If its plant is built, Sun Energy could have a big impact on the local electricity market. Philip Allison, a Louisiana-based spokesman for Entergy Services, Inc., said "Entergy Corp. met informally with Sun Energy at their request awhile ago about the possibility of buying their electricity. I believe our corporate office asked them for a proposal."

The proposed plant raises a number of environmental and health concerns, opponents say. Sierra Club organizer Darryl Malek-Wiley in New Orleans, said "Sun Energy and others proponents of the plasma gasification technology say it's the greatest thing since sliced bread, but their thinking is mired in a black box." In black box thinking, something is considered mainly in terms of its inputs and output. Malek-Wiley said plant emissions, pollution from trucks and pressure on roads are worries, especially given the site's proximity to the Melia subdivision and Interstate 10. "I've heard that 17 trucks an hour could go to and from the plant most of the day, so that's 34 trips an hour, using diesel fuel." he said.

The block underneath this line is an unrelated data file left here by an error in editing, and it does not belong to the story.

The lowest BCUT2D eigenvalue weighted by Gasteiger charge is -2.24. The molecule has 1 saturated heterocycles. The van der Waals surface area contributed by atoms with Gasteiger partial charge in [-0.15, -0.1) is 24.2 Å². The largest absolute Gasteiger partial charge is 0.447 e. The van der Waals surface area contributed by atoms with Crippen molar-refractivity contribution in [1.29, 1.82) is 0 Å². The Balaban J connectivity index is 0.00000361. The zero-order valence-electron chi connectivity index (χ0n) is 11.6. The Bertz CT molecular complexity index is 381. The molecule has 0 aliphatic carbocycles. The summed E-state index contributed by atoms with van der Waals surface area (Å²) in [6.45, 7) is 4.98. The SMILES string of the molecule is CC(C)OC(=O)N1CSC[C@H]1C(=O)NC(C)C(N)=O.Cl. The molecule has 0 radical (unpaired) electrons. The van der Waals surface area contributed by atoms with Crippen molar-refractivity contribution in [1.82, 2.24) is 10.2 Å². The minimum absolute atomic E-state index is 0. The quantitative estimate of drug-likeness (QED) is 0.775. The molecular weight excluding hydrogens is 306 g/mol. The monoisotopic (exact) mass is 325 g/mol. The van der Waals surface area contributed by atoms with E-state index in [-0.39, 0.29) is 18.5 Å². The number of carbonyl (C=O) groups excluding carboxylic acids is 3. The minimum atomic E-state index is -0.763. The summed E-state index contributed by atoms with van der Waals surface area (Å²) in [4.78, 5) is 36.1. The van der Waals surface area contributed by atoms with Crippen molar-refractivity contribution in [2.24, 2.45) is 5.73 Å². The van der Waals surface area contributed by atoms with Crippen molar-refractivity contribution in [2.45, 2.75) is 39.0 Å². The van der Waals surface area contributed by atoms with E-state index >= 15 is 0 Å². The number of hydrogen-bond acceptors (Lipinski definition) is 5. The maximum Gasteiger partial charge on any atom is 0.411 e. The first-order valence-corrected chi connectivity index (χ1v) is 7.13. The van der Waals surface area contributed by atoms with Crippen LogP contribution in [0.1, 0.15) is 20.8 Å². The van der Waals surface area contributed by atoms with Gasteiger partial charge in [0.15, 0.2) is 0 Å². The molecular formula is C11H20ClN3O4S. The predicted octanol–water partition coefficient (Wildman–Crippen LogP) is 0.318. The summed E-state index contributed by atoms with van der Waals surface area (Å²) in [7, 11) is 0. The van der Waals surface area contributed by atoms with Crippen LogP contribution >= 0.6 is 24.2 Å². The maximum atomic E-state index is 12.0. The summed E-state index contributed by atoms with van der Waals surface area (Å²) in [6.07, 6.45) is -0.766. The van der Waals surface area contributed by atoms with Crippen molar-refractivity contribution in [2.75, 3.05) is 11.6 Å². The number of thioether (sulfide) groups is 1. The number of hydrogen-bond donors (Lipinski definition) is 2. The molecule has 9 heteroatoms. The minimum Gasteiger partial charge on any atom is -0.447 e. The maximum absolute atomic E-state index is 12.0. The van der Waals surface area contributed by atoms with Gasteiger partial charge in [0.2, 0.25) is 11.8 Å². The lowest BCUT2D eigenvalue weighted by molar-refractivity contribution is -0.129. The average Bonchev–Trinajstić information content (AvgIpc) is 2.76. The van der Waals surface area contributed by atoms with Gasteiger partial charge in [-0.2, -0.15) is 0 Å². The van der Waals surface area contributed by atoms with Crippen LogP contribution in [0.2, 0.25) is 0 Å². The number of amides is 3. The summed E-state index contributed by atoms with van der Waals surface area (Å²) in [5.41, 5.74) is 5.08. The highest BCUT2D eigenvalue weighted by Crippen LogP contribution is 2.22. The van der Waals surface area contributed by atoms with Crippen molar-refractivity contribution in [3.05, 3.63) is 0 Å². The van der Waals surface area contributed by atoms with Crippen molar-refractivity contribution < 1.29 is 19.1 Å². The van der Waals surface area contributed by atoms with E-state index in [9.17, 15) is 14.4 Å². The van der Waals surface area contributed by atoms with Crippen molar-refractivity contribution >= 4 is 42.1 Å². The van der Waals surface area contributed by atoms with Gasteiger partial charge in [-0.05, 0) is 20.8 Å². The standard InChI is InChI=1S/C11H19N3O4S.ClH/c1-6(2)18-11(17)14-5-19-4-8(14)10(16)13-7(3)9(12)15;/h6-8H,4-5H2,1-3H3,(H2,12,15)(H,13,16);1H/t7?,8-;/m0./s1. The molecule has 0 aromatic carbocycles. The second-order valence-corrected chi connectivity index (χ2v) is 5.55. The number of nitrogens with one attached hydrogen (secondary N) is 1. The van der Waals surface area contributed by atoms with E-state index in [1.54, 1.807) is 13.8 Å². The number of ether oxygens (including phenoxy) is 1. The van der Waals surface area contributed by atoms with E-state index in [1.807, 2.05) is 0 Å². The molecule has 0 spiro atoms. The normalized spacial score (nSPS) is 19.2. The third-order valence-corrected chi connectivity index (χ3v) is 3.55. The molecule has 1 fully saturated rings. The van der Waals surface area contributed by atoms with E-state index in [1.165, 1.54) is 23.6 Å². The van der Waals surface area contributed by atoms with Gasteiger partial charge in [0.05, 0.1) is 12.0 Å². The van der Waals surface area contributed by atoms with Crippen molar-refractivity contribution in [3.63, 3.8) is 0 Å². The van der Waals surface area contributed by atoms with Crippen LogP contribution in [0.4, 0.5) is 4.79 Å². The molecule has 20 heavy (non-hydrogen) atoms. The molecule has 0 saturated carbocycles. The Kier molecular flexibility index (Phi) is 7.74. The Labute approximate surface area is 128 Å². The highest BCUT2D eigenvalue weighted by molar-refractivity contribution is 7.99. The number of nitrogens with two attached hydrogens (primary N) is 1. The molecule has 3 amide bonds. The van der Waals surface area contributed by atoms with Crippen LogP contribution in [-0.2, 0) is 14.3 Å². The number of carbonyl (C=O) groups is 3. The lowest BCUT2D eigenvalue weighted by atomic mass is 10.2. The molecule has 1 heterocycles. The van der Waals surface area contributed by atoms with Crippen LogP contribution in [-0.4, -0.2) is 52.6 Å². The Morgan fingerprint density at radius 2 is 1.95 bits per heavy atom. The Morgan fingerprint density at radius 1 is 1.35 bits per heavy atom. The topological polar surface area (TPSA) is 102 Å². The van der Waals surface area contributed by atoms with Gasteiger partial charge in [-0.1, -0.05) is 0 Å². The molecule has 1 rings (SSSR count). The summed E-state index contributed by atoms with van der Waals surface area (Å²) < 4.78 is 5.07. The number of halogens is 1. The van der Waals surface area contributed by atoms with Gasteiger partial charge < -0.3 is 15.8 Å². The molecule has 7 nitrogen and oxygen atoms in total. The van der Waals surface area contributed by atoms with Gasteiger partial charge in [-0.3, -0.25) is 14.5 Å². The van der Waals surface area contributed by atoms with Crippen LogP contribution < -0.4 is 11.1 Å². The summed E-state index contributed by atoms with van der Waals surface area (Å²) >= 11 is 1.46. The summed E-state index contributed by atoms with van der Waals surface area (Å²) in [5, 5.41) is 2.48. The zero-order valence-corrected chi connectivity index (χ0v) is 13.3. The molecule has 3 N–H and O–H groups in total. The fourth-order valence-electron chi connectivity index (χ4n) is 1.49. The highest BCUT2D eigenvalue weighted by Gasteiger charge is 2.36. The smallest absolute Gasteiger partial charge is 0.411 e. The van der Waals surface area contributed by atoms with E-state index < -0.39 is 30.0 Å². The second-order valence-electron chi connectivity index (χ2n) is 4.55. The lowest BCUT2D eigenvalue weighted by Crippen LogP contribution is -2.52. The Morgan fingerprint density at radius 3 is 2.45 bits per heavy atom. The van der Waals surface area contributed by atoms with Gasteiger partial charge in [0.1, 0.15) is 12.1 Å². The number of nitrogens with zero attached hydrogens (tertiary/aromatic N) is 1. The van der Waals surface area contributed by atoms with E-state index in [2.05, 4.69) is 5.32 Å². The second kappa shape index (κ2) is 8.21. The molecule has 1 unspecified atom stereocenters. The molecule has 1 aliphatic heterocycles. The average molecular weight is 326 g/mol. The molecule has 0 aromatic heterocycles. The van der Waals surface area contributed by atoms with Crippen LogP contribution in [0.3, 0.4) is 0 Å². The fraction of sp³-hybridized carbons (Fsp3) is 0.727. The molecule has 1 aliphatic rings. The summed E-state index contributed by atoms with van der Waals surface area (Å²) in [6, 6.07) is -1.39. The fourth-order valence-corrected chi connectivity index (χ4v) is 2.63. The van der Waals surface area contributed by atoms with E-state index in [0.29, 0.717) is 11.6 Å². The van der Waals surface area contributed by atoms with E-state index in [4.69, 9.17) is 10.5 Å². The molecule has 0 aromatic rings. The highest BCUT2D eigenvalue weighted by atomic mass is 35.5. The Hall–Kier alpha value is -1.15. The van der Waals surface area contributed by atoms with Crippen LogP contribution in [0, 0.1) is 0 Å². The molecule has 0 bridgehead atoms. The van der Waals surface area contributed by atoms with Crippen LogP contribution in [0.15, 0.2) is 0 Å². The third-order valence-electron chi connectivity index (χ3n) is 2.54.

Malek-Wiley believes New Orleans has other options for getting rid of its garbage. For starters, "the city needs to get real serious about recycling and composting waste, both of which can create jobs," he said. Sun Energy says it, too, favors recycling.

Mary Williams, community-outreach program manager at Dillard University's Deep South Center for Environmental Justice, fears that if the plant is built, "traffic on I-10 could be like it was after Katrina, when you had tucks carrying debris up and down the interstate and stuff falling off." In addition to those concerns, she worries about the cost of proper emissions treatment. The upkeep of plasma gasification plants has proven to be very expensive and emissions cleaning adds to costs, she noted.

In the residential area near the proposed plant, Dorothy McWilliams, vice president of the Melia Neighborhood Association, said "we're worried about dripping trucks, odors, plant emissions, our health, road deterioration, property values and the possibility of an explosion." Community and faith-based groups, including Mary Queen of Vietnam Community Development Corp., Vietnamese American Young Leaders Association or VAYLA, the Micah Project, Eastern New Orleans Neighborhood Advisory Commission or ENONAC, and Deep South Center for Environmental Justice, have met periodically since June 2009 to discuss the plant, she said. In a community meeting at which Sun Energy was present, McWilliams asked about the company's evacuation plan in case of an accident. "But they had no plan," she said.